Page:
MAY 30, 1953
TOKYO— At three Monday afternoon I attended a meeting of the Tokyo Women's Club and had the pleasure of meeting a good many women from the foreign missions in Tokyo as well as some Japanese women.
On returning to the hotel I was visited by Dr. Kawai, a young lady who has great hopes of starting a March of Dimes for polio patients in this country. Later two young women, Tane and Haru Matsukata, came in. They are running a small school where children of eight nations come to learn English. They would like to have this a real international school and it seems to be growing very rapidly so they may have some success.
I ended the day with two recordings on the American network for this area and at seven o'clock we had an early supper and then another discussion on Japanese ideas and beliefs.
Our discussion centered about the attitude of young people toward their elders and the attitude of the elders toward the young people. There is more than the usual criticism between the two groups and at the present time it is increased by the fact that the children feel their elders told them Japan could not lose the war. Then Japan was defeated. The Emperor was a man, not a god, and the young people became cynical and disillusioned.
We touched on other things, the age-old question of prostitution which in the Far East is a serious question with an Army of Occupation and the economic condition which creates such low standards of living for so many people. Just to eat is a major consideration. We touched also on the question which we in the U.S. should be fairly familiar with—"Can you fight Communism without using some authoritarian or totalitarian measures; is it possible to preserve democratic ideals and suppress Communism in any country?"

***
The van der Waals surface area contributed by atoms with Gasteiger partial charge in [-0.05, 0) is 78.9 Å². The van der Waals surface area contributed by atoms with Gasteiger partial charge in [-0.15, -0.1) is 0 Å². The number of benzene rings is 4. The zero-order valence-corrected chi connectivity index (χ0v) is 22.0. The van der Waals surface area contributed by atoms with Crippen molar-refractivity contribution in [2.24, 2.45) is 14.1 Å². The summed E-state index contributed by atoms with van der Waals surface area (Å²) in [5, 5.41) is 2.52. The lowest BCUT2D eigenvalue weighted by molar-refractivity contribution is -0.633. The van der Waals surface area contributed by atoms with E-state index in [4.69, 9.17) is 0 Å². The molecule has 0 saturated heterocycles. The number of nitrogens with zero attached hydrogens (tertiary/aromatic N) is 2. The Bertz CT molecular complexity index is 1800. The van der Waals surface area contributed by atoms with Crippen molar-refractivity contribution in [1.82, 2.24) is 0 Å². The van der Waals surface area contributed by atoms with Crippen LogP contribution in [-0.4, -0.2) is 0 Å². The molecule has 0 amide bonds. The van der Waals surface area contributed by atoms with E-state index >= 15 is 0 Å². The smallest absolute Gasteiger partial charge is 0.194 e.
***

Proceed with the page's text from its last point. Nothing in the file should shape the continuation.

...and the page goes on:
Someone should ask Senator McCarthy about these questions. His goings-on are being carefully watched over here and the young people particularly are asking a number of questions about him so even here one has to think about the gentleman, much though one would like to leave him at home.
On Tuesday morning I started bright and early at a quarter before nine to visit a silk factory about three quarters of an hour's drive outside Tokyo. This is one of the big and excellent silk factories. They have growers of the silk worms on farms in various parts of the country and control the process from beginning to end. Two thirds of the factory workers are women and one third men. They live in dormitories at the factory and eat there. They pay for this about one third of their monthly salary which means that they only provide clothes for themselves and are able to send a considerable amount home.
Nylon has made a great difference in the silk industry, plus mechanization. The net result is that some 50 thousand workers have been put out of work and even more may go since silk hosiery is no longer desired by the ladies.
It is always curious to find how the habits of one part of the world affect the economic situation of the people in other parts of the world.